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Mac OS X & Linux users warned over Bash Bug risk

New vulnerability, billed as "bigger than Heartbleed", has been uncovered by security researchers

Mac OS X and Linux users could find themselves in the firing line of cybercriminals looking to exploit the Bash Bug vulnerability, which has already been billed as "bigger than Heartbleed."

News of the Bash Bug, or Shellshock as it is also known, broke overnight, with the US CERT sending out an alert warning users of a flaw in the Bash command-line shell used to power Linux and Unix-based operating systems, which includes Mac OS X.

This, it is feared, could be seized upon by cyber attackers to remotely execute arbitrary code on an affected system, or put more simply allow them to take control of a person's machine.

But it's not just Linux and Unix-based computers that are at risk, but also a sizeable portion of the world's Apache-based websites that rely on Bash to run background applications.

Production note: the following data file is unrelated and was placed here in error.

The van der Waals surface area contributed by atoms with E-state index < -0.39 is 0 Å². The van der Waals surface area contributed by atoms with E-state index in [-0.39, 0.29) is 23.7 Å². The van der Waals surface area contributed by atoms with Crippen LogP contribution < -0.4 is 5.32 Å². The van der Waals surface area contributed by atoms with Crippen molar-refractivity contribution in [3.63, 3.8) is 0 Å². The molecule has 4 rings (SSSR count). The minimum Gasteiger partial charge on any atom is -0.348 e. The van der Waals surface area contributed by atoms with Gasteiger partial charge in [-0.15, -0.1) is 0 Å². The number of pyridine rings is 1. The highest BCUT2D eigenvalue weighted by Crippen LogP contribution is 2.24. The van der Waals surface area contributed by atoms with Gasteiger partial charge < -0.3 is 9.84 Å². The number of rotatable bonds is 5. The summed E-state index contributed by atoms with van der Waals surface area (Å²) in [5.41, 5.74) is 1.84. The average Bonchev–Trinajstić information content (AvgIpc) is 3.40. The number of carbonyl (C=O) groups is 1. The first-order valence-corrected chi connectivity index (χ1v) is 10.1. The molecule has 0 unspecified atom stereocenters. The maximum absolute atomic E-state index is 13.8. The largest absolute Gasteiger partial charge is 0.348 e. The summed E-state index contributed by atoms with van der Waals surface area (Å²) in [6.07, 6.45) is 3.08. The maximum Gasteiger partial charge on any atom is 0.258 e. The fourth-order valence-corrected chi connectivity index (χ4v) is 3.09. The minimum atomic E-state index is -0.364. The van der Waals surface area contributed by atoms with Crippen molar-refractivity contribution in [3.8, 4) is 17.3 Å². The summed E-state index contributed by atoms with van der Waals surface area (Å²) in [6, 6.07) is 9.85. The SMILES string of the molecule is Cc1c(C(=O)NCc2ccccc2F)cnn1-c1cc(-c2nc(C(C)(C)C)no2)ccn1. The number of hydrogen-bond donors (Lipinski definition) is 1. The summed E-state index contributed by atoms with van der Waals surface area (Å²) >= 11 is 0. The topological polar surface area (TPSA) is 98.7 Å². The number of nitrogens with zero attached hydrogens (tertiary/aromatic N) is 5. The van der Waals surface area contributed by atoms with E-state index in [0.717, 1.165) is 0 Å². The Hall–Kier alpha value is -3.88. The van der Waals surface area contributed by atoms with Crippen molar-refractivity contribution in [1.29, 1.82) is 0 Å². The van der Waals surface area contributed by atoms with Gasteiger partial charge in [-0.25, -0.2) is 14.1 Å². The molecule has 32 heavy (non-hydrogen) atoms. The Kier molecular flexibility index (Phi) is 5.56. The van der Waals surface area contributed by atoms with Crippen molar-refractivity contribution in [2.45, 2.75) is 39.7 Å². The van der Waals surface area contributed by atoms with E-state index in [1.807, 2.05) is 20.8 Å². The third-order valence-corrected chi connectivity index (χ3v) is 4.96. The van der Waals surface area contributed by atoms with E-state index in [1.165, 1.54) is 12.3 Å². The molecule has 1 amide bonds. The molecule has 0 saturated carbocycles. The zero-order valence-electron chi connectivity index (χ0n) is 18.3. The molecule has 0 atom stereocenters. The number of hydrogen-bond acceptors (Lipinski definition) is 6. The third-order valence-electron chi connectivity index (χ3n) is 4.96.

Professor Alan Woodward from the University of Surrey said, for this reason, the potential fallout from the flaw has the potential to be even bigger than the Heartbleed bug.

The latter is an OpenSSL vulnerability, news of which broke back in April, which could allow hackers to eavesdrop on web users' internet activities and in turn - steal usernames, passwords and emails without being detected.

"What many people do not realise that over 50 per cent of the active web sites run on a web server called Apache, which runs on Unix, and hence is potentially vulnerable," he said.

"As we have just passed the point where there are one billion active websites that means that something in excess of 500 million sites could be vulnerable to this security flaw, compared to only 500,000 for the Heartbleed bug."

Mark James, a security expert at anti-virus firm ESET, said IT pros can easily check to see if their systems are affected by the bug by carrying out a command line test before rolling out patches.

"Check for any update then check again, run the script and ensure you get the warnings," he advised.

"You should update Bash to the latest version manually. Also please keep an eye on network traffic, take this opportunity to tighten control on any non-essential services and turn them off," he added.

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